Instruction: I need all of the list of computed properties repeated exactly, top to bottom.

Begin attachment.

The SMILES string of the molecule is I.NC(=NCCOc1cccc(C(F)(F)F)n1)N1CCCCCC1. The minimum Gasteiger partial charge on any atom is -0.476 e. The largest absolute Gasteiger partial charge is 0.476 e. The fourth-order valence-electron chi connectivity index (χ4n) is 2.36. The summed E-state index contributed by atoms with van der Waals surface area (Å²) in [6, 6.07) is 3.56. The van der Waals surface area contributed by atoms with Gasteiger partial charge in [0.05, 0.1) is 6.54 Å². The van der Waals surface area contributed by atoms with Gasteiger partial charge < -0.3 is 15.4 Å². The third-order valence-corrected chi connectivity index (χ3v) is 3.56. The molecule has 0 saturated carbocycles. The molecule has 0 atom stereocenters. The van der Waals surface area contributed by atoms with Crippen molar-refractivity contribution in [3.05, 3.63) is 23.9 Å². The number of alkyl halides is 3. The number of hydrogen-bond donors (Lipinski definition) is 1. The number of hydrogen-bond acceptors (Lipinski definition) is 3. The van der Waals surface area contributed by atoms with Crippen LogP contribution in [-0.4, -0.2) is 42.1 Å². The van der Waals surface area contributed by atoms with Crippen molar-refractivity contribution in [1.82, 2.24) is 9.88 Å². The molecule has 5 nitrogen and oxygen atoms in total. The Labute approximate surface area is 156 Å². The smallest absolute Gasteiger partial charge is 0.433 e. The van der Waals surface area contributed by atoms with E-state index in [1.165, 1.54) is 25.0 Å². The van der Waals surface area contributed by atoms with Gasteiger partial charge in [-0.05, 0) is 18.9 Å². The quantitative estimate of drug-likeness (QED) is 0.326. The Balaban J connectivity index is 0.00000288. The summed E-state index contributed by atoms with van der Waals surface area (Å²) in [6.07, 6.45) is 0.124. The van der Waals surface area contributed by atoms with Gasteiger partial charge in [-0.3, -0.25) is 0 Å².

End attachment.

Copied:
The SMILES string of the molecule is I.NC(=NCCOc1cccc(C(F)(F)F)n1)N1CCCCCC1. The minimum Gasteiger partial charge on any atom is -0.476 e. The largest absolute Gasteiger partial charge is 0.476 e. The fourth-order valence-electron chi connectivity index (χ4n) is 2.36. The summed E-state index contributed by atoms with van der Waals surface area (Å²) in [6, 6.07) is 3.56. The van der Waals surface area contributed by atoms with Gasteiger partial charge in [0.05, 0.1) is 6.54 Å². The van der Waals surface area contributed by atoms with Gasteiger partial charge < -0.3 is 15.4 Å². The third-order valence-corrected chi connectivity index (χ3v) is 3.56. The molecule has 0 saturated carbocycles. The molecule has 0 atom stereocenters. The van der Waals surface area contributed by atoms with Crippen molar-refractivity contribution in [3.05, 3.63) is 23.9 Å². The number of alkyl halides is 3. The number of hydrogen-bond donors (Lipinski definition) is 1. The number of hydrogen-bond acceptors (Lipinski definition) is 3. The van der Waals surface area contributed by atoms with Crippen LogP contribution in [-0.4, -0.2) is 42.1 Å². The van der Waals surface area contributed by atoms with Crippen molar-refractivity contribution in [1.82, 2.24) is 9.88 Å². The molecule has 5 nitrogen and oxygen atoms in total. The Labute approximate surface area is 156 Å². The smallest absolute Gasteiger partial charge is 0.433 e. The van der Waals surface area contributed by atoms with E-state index in [1.165, 1.54) is 25.0 Å². The van der Waals surface area contributed by atoms with Gasteiger partial charge in [-0.05, 0) is 18.9 Å². The quantitative estimate of drug-likeness (QED) is 0.326. The Balaban J connectivity index is 0.00000288. The summed E-state index contributed by atoms with van der Waals surface area (Å²) in [6.07, 6.45) is 0.124. The van der Waals surface area contributed by atoms with Gasteiger partial charge in [-0.3, -0.25) is 0 Å².